Situated in the center of Sydney, the Royal Botanic Gardens are one of the largest botanical institutions in the world. Founded in 1816, the gardens are open to the public every day of the year and access is free of charge. Spanning 30 hectares (74 acres), the gardens are divided into four sections, namely the Lower Gardens, the Middle Gardens, the Palace Gardens, and the Bennelong precinct. These sections contain smaller gardens and wooded lawn areas, which form a natural amphitheater around a zone called Farm Cove. In the middle of the gardens is the Palm Grove Center, which has a modern visitor’s center, restaurant, and bookshop.

21. Royal National Park

Royal National Park is the second oldest and protected National Park in South Sydney. In December 2006, the park was added under Australian National Heritage List. It is also known as Nasho or Royals and was established in the year 1879. Royal National Park is located at Sutherland Shire, New South Wales in eastern Australia. Public transports like the ferry, tram, and trains are easily accessible to the national park. This place has incredible landscapes and beaches and is the best place to explore the beauty of nature. It's also a perfect place for walking, cycling, surfing, picnicking, whale watching or bird watching.

22. Chapel Street

A shopper’s paradise, Melbourne beckons the shopaholics and the tourists alike with its magnificent shopping places which speak of elegance, style, and luxury. You can check out for extravagant, upmarket fashion boutiques, some world-class restaurants to keep you entertained in Chapel Street. Look out for the fashionable collections by the local designers on Brigade road.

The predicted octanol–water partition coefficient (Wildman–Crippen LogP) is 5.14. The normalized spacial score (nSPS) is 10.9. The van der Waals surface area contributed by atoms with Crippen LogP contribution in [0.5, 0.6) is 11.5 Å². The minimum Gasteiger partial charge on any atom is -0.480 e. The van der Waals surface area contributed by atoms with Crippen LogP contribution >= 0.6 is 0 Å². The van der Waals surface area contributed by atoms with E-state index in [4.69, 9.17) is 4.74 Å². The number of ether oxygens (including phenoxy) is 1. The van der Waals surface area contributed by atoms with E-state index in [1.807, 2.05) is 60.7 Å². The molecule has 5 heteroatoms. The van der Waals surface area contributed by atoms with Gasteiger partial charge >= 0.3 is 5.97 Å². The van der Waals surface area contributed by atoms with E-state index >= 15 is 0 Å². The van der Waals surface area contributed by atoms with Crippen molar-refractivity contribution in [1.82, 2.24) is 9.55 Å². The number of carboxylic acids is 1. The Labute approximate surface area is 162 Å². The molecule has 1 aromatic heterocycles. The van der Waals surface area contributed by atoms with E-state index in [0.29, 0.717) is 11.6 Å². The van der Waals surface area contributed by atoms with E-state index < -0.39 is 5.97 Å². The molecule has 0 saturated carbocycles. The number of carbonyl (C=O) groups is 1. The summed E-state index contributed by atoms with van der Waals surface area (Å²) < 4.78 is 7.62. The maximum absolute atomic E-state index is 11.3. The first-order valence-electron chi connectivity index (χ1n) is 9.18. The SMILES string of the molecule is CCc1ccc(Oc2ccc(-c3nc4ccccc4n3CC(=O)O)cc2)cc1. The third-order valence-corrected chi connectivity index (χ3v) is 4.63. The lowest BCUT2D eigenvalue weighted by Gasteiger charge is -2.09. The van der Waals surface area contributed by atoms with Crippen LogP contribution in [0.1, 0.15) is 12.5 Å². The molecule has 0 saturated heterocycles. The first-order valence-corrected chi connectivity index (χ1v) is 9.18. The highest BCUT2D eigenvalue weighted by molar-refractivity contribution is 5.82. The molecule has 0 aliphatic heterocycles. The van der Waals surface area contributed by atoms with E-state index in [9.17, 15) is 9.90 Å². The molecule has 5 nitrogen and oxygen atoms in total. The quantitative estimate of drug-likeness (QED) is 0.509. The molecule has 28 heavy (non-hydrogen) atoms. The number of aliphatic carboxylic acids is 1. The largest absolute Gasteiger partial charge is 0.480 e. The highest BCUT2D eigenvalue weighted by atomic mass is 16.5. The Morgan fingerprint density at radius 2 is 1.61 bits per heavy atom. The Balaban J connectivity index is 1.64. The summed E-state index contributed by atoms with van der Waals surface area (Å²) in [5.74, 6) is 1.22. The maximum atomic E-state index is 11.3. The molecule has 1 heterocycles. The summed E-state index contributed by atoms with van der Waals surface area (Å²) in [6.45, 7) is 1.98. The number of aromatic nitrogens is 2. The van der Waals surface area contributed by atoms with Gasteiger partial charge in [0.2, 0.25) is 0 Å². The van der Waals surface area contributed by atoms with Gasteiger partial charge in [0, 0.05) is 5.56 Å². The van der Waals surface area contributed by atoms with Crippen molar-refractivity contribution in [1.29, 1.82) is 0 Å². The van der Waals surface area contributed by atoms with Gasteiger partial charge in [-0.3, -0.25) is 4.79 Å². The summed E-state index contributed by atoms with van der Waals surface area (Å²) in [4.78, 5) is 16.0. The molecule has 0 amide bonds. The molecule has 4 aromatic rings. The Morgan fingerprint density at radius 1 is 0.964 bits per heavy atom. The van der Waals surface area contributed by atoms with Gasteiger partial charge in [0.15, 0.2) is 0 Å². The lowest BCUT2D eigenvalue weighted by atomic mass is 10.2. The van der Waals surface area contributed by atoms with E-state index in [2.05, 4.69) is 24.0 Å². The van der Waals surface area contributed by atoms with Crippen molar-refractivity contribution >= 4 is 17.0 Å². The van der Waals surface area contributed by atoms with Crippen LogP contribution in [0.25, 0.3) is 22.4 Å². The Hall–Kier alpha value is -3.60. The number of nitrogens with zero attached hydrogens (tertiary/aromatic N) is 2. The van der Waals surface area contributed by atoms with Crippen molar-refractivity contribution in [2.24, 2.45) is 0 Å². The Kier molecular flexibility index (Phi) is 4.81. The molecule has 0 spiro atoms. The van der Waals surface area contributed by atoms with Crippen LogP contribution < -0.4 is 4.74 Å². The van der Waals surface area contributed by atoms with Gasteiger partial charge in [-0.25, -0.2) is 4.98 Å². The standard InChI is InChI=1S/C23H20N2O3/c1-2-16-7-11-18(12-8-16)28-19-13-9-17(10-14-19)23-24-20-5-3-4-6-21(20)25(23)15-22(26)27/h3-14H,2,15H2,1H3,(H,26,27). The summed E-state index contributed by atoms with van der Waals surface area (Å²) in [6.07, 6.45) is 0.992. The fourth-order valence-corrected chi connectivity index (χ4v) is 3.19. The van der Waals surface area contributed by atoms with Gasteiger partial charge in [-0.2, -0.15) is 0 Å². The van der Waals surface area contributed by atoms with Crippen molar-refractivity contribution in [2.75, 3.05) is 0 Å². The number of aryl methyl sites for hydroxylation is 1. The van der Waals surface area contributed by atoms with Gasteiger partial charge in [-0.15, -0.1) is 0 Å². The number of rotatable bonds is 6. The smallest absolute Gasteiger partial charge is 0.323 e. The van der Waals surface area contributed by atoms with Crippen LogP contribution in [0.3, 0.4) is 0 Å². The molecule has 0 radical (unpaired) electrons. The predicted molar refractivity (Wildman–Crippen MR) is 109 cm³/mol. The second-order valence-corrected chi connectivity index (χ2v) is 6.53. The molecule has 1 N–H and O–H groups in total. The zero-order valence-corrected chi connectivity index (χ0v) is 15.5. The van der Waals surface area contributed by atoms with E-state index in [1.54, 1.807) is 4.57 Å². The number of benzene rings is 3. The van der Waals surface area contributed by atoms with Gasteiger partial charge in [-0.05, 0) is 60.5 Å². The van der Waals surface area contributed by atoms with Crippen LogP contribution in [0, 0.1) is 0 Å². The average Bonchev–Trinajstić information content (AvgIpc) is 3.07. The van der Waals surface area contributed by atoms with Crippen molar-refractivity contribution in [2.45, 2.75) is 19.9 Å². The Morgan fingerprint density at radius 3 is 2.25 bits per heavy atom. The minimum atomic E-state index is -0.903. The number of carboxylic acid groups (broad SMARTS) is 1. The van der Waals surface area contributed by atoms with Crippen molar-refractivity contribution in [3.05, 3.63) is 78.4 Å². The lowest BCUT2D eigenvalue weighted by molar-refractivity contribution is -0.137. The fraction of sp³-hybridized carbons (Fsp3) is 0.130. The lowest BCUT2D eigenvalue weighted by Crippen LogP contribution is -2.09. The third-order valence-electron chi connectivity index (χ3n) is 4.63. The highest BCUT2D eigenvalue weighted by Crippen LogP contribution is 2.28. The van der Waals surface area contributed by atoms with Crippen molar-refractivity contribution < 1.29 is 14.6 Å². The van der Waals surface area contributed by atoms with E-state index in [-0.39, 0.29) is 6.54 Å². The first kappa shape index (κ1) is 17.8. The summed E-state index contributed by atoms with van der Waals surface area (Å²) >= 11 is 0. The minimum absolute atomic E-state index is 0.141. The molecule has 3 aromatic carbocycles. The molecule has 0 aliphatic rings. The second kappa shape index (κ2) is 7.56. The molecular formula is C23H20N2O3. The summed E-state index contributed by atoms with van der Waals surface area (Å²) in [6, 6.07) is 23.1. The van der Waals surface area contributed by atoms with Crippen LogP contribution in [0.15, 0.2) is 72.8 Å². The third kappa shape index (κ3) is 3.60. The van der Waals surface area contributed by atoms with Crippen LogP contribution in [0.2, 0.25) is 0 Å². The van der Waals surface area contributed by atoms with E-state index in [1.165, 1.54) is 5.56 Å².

23. Carlton Gardens

Carlton Buildings and the Royal Exhibition Building are the two Australia tourist attractions listed among World Heritage sites. Built in the 18th century, they are also one of the oldest sites existing as Australia tourist attractions.

24. Yarra Valley

Melbourne is one of the very few cities in the world that can be traversed in a hot air balloon, and Yarra Valley is the place to do that. Ballooning over the Yarra Valley takes you above one of Victoria’s most spectacular winery regions, offering breathtaking views of the lush landscapes and vineyards.

25. Heide Museum of Modern Art

Heide Museum of Modern Art is a combination of a contemporary art gallery, historical art museum and heritage park. The best reason to visit this unique museum is its beautiful location; it’s set upon a vast lush farmland. A major part of Australia tourism, it is a must-visit place!

Besides these 25 above destinations, we also list out 25 more places in Australia below:

26. Collaroy Beach

27. Taronga Zoo

28. Wild Life Sydney Zoo

29. Sydney Harbor Bridge

30. Tasmania’s Museum of Old and New Art

31. Nicholson Museum

32. Mountain Kosciuszko

33. King’s Cross

34. Sydney Observatory

35. Seaworld Marine Park

36. Macquarie Street

37. Circular Quay

38. Darling Harbor

39. Barangaroo Reserve

40. George Street

41. Purnululu National Park

42. Whitsunday Islands

43. Westfield Sydney

44. Canberra’s museums and galleries

45. Port Arthur

46. Palm Beach

47. Ku-ring Gai Chase National Park

48. The Southern Highlands

49. Berry

50. Hyde Park